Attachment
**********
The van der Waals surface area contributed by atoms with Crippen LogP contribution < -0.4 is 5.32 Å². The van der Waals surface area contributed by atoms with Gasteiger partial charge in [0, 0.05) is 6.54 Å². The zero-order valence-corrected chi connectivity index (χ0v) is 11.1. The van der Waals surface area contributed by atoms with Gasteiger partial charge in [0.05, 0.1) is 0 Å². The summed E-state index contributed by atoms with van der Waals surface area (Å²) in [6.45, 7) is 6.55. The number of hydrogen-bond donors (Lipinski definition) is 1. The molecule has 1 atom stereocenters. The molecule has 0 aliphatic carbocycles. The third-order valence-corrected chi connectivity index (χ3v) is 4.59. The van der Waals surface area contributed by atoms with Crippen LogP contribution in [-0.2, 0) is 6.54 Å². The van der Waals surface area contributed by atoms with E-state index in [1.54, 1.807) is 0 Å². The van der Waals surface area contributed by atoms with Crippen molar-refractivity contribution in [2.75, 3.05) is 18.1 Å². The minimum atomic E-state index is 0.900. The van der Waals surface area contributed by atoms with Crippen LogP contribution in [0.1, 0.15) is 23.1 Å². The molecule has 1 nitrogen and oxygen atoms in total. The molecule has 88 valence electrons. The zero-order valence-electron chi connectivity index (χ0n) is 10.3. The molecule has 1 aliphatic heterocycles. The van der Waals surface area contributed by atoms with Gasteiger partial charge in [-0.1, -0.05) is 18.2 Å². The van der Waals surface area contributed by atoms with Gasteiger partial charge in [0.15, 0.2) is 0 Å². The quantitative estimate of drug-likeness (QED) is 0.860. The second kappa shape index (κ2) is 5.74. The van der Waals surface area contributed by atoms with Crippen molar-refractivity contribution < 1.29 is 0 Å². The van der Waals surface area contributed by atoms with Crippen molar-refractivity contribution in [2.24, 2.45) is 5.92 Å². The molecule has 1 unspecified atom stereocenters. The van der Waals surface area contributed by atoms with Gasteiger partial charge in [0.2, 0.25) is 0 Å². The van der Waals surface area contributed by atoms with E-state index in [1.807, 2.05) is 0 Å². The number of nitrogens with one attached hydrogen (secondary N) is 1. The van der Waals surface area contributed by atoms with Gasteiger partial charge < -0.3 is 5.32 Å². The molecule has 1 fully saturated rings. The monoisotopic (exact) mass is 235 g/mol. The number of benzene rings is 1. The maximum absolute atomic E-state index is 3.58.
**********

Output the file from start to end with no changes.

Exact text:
The van der Waals surface area contributed by atoms with Crippen LogP contribution < -0.4 is 5.32 Å². The van der Waals surface area contributed by atoms with Gasteiger partial charge in [0, 0.05) is 6.54 Å². The zero-order valence-corrected chi connectivity index (χ0v) is 11.1. The van der Waals surface area contributed by atoms with Gasteiger partial charge in [0.05, 0.1) is 0 Å². The summed E-state index contributed by atoms with van der Waals surface area (Å²) in [6.45, 7) is 6.55. The number of hydrogen-bond donors (Lipinski definition) is 1. The molecule has 1 atom stereocenters. The molecule has 0 aliphatic carbocycles. The third-order valence-corrected chi connectivity index (χ3v) is 4.59. The van der Waals surface area contributed by atoms with Crippen LogP contribution in [-0.2, 0) is 6.54 Å². The van der Waals surface area contributed by atoms with E-state index in [1.54, 1.807) is 0 Å². The van der Waals surface area contributed by atoms with Crippen molar-refractivity contribution in [2.75, 3.05) is 18.1 Å². The minimum atomic E-state index is 0.900. The van der Waals surface area contributed by atoms with Crippen LogP contribution in [0.1, 0.15) is 23.1 Å². The molecule has 1 nitrogen and oxygen atoms in total. The molecule has 88 valence electrons. The zero-order valence-electron chi connectivity index (χ0n) is 10.3. The molecule has 1 aliphatic heterocycles. The van der Waals surface area contributed by atoms with Gasteiger partial charge in [-0.1, -0.05) is 18.2 Å². The van der Waals surface area contributed by atoms with Gasteiger partial charge in [0.15, 0.2) is 0 Å². The quantitative estimate of drug-likeness (QED) is 0.860. The second kappa shape index (κ2) is 5.74. The van der Waals surface area contributed by atoms with Crippen molar-refractivity contribution < 1.29 is 0 Å². The van der Waals surface area contributed by atoms with Crippen molar-refractivity contribution in [2.24, 2.45) is 5.92 Å². The molecule has 1 unspecified atom stereocenters. The van der Waals surface area contributed by atoms with Gasteiger partial charge in [0.2, 0.25) is 0 Å². The van der Waals surface area contributed by atoms with E-state index in [1.807, 2.05) is 0 Å². The number of nitrogens with one attached hydrogen (secondary N) is 1. The van der Waals surface area contributed by atoms with Gasteiger partial charge < -0.3 is 5.32 Å². The molecule has 1 fully saturated rings. The monoisotopic (exact) mass is 235 g/mol. The number of benzene rings is 1. The maximum absolute atomic E-state index is 3.58.